Chinese Lottery Cryptanalysis Revisited: The Internet as a Codebreaking Tool (RFC3607)
Original Publication Date: 2003-Sep-01
Included in the Prior Art Database: 2003-Sep-12
Internet Society Requests For Comment (RFCs)
This document revisits the so-called Chinese Lottery massively-parallel cryptanalytic attack. It explores Internet-based analogues to the Chinese Lottery, and their potentially-serious consequences.
Network Working Group M. Leech
Request for Comments: 3607 Nortel Networks
Category: Informational September 2003
Chinese Lottery Cryptanalysis Revisited:
The Internet as a Codebreaking Tool
Status of this Memo
This memo provides information for the Internet community. It does
not specify an Internet standard of any kind. Distribution of this
memo is unlimited.
Copyright (C) The Internet Society (2003). All Rights Reserved.
This document revisits the so-called Chinese Lottery
massively-parallel cryptanalytic attack. It explores Internet-based
analogues to the Chinese Lottery, and their potentially-serious
In 1991, Quisquater and Desmedt [DESMEDT91] proposed an esoteric, but
technically sound, attack against DES or similar ciphers. They
termed this attack the Chinese Lottery. It was based on a
massively-parallel hardware approach, using consumer electronics as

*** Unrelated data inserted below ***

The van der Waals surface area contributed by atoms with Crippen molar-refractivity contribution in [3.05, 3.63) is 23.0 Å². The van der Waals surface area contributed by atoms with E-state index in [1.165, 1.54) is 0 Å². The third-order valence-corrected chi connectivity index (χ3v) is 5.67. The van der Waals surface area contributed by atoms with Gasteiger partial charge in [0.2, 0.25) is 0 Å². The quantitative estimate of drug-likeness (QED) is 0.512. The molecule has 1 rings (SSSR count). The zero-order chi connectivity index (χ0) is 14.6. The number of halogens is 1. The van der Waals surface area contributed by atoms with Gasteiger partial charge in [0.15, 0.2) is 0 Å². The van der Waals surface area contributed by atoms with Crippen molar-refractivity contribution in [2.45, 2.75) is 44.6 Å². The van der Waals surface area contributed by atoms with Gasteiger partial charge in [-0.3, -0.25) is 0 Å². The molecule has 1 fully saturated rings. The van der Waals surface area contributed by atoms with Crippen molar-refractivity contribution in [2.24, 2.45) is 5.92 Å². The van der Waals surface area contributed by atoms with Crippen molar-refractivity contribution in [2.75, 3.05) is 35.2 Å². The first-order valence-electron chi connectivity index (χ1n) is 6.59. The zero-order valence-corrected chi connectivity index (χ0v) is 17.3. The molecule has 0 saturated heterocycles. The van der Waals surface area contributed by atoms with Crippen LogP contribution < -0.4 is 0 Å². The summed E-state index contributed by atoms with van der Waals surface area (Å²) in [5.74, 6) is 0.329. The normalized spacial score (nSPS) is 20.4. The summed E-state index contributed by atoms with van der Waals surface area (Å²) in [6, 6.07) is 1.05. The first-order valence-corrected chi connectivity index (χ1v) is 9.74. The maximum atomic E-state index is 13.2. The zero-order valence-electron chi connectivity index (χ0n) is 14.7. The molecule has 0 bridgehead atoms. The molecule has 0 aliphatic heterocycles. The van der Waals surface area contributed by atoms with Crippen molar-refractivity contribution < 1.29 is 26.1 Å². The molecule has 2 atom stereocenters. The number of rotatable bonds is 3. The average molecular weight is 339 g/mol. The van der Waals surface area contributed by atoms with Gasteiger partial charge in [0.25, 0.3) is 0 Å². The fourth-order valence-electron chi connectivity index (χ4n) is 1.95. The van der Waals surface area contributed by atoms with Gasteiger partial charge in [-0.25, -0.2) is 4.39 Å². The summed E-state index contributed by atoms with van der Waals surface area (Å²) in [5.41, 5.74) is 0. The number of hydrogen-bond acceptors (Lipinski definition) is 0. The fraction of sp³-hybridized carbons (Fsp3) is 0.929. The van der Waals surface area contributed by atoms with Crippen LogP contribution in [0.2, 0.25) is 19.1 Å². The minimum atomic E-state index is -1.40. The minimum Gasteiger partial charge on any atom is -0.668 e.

the "hosts" of the cipher-breaking hardware.
In the decade since Quisquater and Desmedt proposed their Chinese
Lottery thought experiment, there has been considerable growth in a
number of areas that make their thought experiment worth revisiting.
In 1991, the Internet had approximately 8 million reachable hosts
attached to it and in 2002, the number is a staggering 100 million
reachable hosts. In the time since the Chinese Lottery paper,
computer power available to the average desktop user has grown by a
factor of approximately 150.
Leech Informational [Page 1]
RFC 3607 Chinese Lottery Cryptanalysis Revisited September 2003
2. Dangerous Synergy
The combined growth of the Internet, and the unstoppable march of
Moore's Law have combined to create a dangerous potential for
brute-force cryptanalysis of existing crypto systems.
In the last few years, several widescsale attacks by so-called
Internet Worms [SPAFF91] have successfully compromised and infected
surprisingly-large numbers of Internet-attached hosts. In 2001, The
Cooperative Association for Internet Data Analysis [CAIDA2001]
reported that the Code Red v2 worm was able to infect over 350,000
hosts in its first 14 hours of operation. The payload of the Code
Red worm was mischief: the defacement of the host website with a
political message. It was bold, brash, and drew attention to itself
Consider for a moment, an Internet worm with a darker and ultimately
more dangerous purpose: to brute-force cryptanalyse a message, in
order to determine the key used with that message. In order for the
worm to be successful, it must avoid detection for long enough to
build up a significant level of infected systems, in order to have
enough aggregate CPU cycles to complete the cryptanalysis.
Furthermore, our worm would need to avoid detection for long enough
for the cracked key to be useful to the owners of the worm. Recent
research [USEN2002] on stealthy worms paints a very dark picture
Even after such a worm is detected it would be nearly impossible to
tell whose key...